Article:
Swindon to get superfast broadband via 4G mobile network
A council’s plan to extend superfast broadband coverage using 4G is to go ahead despite criticism from opposition councillors.
Swindon Borough Council, as part of Broadband Delivery UK’s (BDUK) Superfast Broadband Extension Programme, is looking to increase coverage of superfast broadband from 80% of premises to 99.4% by next year.
The Conservative-run council chose wireless broadband provider UKB Networks as its preferred supplier and will put up half of the scheme’s £1.9m cost, with the rest coming from BDUK.
Labour councillor Bob Wright said working out exactly how many houses would be covered is difficult.
“The reality was it was not borough wide,” he said.
“UK Broadband set up a company called Now and advertised for public access to the system. Another company Cotswold Wireless now advertises the service.
“Their service map shows borough wide but their advertising states in and around Swindon. It has been very difficult to establish what areas are covered and what areas are not.”
Cllr Wright submitted a motion at last week’s full council meeting calling for alternative ways of delivering superfast broadband to be considered.
“The first part of the motion was to establish what did we get for £1m,” he said, adding it was important to discover if the service offered value for money.
“The second part of the motion concerned the wishes of residents in north Swindon who want a fibre optic system, not a wire-free 4G LTE delivery.
“In addition we wanted the poorly-served areas of town to also benefit from the use of taxpayers' money.”
He said the Labour group supported the use of 4G in rural locations and a review of how to use public money to deliver fibre broadband in the town.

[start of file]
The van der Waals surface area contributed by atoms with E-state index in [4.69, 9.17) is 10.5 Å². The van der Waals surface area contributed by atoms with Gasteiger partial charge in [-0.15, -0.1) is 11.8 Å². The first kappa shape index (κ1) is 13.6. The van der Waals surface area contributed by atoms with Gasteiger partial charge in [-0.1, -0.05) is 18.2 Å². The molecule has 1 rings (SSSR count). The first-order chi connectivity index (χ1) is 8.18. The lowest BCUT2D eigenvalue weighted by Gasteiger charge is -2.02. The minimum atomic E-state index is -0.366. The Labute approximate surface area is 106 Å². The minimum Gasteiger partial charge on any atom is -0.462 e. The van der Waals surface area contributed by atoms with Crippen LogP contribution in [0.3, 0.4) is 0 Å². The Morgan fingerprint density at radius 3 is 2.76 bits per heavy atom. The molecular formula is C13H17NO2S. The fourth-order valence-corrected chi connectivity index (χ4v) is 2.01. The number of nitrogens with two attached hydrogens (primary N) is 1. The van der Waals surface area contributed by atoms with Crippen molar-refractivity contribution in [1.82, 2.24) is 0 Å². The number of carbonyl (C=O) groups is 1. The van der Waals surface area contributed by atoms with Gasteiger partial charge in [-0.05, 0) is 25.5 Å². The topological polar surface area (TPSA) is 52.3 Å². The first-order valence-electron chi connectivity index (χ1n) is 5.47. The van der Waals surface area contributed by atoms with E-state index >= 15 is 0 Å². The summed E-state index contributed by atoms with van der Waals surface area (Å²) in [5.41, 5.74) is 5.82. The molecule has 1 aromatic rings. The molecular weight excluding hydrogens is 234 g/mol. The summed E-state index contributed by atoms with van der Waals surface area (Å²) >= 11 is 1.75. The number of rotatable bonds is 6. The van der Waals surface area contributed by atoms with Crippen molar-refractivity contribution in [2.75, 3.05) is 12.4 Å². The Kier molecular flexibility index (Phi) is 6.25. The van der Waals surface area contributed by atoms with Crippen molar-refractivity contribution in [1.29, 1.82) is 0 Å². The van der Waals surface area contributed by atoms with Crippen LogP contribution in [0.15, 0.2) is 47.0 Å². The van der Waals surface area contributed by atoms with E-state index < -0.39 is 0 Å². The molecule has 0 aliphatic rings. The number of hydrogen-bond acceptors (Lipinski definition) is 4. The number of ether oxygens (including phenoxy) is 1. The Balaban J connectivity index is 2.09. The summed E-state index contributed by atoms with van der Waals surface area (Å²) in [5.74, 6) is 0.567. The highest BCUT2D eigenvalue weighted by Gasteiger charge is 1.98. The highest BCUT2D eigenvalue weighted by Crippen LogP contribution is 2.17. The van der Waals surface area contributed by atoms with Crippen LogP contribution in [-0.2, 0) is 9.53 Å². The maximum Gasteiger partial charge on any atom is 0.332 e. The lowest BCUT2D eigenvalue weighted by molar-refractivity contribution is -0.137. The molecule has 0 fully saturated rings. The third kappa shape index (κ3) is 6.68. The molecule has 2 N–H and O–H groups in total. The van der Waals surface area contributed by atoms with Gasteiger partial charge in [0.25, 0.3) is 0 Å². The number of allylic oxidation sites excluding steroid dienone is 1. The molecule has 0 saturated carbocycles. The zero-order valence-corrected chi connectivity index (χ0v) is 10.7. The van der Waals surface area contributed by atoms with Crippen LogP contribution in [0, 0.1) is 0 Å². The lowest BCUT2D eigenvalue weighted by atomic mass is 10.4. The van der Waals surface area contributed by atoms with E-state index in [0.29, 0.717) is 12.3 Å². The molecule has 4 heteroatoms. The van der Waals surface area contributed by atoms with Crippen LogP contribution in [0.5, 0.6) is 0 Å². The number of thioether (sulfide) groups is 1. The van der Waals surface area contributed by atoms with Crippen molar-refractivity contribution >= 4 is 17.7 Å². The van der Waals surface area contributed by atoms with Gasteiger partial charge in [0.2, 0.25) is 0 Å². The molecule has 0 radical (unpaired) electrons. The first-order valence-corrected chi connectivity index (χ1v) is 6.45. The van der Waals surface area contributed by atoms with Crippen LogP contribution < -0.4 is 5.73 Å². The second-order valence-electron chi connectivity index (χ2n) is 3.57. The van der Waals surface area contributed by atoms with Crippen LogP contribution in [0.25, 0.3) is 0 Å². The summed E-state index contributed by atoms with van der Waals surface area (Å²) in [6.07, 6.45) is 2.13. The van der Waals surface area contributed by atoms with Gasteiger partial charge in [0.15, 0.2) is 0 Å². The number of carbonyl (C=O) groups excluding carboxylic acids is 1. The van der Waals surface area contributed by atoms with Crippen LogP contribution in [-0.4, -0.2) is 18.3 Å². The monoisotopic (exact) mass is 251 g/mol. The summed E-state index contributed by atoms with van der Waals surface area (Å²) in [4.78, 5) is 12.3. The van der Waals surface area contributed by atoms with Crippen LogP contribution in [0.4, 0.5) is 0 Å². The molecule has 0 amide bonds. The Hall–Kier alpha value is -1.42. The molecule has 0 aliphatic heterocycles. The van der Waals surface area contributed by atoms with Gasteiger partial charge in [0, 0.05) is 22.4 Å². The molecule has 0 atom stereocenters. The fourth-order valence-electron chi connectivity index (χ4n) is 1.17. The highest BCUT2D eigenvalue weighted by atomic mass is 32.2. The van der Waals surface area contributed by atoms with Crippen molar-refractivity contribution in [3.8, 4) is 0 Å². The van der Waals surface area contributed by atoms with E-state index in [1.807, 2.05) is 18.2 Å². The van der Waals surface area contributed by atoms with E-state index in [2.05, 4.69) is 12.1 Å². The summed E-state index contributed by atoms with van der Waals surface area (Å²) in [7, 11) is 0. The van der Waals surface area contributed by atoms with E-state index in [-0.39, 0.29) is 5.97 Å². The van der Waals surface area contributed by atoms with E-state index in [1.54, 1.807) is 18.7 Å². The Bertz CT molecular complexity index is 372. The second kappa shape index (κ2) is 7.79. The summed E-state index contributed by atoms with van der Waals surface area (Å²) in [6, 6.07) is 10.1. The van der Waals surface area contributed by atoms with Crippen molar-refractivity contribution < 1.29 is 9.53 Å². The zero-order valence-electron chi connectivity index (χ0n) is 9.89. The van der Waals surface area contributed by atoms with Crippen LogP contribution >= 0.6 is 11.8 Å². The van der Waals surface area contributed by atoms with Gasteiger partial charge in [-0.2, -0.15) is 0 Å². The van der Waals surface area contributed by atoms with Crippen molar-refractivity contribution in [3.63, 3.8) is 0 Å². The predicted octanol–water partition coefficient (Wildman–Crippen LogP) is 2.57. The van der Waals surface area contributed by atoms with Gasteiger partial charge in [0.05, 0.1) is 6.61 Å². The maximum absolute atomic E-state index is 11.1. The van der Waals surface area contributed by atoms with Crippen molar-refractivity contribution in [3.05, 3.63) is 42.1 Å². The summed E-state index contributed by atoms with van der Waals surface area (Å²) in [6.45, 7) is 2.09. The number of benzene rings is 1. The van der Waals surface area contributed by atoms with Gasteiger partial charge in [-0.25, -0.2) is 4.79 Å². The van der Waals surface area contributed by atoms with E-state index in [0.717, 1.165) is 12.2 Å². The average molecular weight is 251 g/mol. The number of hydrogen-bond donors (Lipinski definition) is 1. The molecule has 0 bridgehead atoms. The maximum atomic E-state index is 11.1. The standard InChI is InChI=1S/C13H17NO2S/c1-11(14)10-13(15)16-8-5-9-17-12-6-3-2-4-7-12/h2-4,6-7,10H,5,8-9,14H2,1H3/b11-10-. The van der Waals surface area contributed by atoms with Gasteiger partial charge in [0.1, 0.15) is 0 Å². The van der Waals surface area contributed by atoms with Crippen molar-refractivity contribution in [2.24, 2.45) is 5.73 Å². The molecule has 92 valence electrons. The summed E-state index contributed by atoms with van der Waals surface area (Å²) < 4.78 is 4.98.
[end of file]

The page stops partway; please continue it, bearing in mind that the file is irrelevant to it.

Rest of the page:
Cllr Wright’s motion was dismissed by the Conservative group, which will now instead push on with the UKB Networks deal agreed at the previous week’s cabinet meeting.
Cllr Garry Perkins, the cabinet member for the economy, regeneration and skills, presented the council’s Superfast Broadband Extension Programme report to the meeting.
He said a wireless broadband solution would bring “significant benefits” to the community, particularly for those living in rural areas.
Cllr Perkins said savings to the council, in terms of its level of contribution, would release funds to identify solutions for the estimated 600 properties that would remain without superfast broadband.
The report itself says that not only will the 4G LTE option bring the borough up to 99.4% coverage by mid-2016, it will also open up further options to hit 100% superfast broadband coverage “at the earliest possible opportunity”.
It also revealed that BT, which is delivering superfast extension programmes in many council areas, chose not to submit a proposal to Swindon’s procurement process but was willing to enter into an agreement using the similar BDUK framework.
The report says BT’s fibre-based network would not offer the same level of coverage as UKB Networks’ wireless system and would be a bigger drain on public resources.
4G, or the fourth generation of mobile technology, provides broadband speeds roughly twice as fast as those found on 3G connections. An Ofcom report published in November 2014 found that average mobile broadband download speeds on 4G were approximately 15.1Mbps.
Update: UKB Networks has pointed out that the 4G LTE 'fixed wireless' network that will bring superfast broadband to Swindon differs greatly from its standard 4G service, which was funded entirely by UKB Networks as part of its commercial rollout. The company also made it clear that if it does not meet its target of 99.9% coverage in the borough, the £1.9m of public funding will have to be paid back.
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